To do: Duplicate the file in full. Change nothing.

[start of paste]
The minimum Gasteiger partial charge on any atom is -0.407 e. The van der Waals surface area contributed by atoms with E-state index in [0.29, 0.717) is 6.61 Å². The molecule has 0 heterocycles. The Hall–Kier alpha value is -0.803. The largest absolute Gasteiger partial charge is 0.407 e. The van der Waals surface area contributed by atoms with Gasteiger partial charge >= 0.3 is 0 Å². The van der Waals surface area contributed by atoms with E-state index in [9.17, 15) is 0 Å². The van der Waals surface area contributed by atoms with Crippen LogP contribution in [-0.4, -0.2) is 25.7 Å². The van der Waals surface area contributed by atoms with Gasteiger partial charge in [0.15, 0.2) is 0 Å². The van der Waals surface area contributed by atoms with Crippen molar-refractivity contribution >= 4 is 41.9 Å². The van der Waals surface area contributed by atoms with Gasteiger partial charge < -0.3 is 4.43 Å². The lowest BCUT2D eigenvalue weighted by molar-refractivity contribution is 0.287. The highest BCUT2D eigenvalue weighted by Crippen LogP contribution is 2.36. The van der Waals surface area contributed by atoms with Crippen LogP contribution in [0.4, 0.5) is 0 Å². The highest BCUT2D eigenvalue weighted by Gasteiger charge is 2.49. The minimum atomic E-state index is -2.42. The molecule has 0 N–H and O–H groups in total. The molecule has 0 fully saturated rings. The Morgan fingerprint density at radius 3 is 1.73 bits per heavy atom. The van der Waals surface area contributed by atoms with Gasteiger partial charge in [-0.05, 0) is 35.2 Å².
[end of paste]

The minimum Gasteiger partial charge on any atom is -0.407 e. The van der Waals surface area contributed by atoms with E-state index in [0.29, 0.717) is 6.61 Å². The molecule has 0 heterocycles. The Hall–Kier alpha value is -0.803. The largest absolute Gasteiger partial charge is 0.407 e. The van der Waals surface area contributed by atoms with Gasteiger partial charge >= 0.3 is 0 Å². The van der Waals surface area contributed by atoms with E-state index in [9.17, 15) is 0 Å². The van der Waals surface area contributed by atoms with Crippen LogP contribution in [-0.4, -0.2) is 25.7 Å². The van der Waals surface area contributed by atoms with Gasteiger partial charge in [0.15, 0.2) is 0 Å². The van der Waals surface area contributed by atoms with Crippen molar-refractivity contribution >= 4 is 41.9 Å². The van der Waals surface area contributed by atoms with Gasteiger partial charge < -0.3 is 4.43 Å². The lowest BCUT2D eigenvalue weighted by molar-refractivity contribution is 0.287. The highest BCUT2D eigenvalue weighted by Crippen LogP contribution is 2.36. The van der Waals surface area contributed by atoms with Crippen LogP contribution in [0.4, 0.5) is 0 Å². The highest BCUT2D eigenvalue weighted by Gasteiger charge is 2.49. The minimum atomic E-state index is -2.42. The molecule has 0 N–H and O–H groups in total. The molecule has 0 fully saturated rings. The Morgan fingerprint density at radius 3 is 1.73 bits per heavy atom. The van der Waals surface area contributed by atoms with Gasteiger partial charge in [-0.05, 0) is 35.2 Å².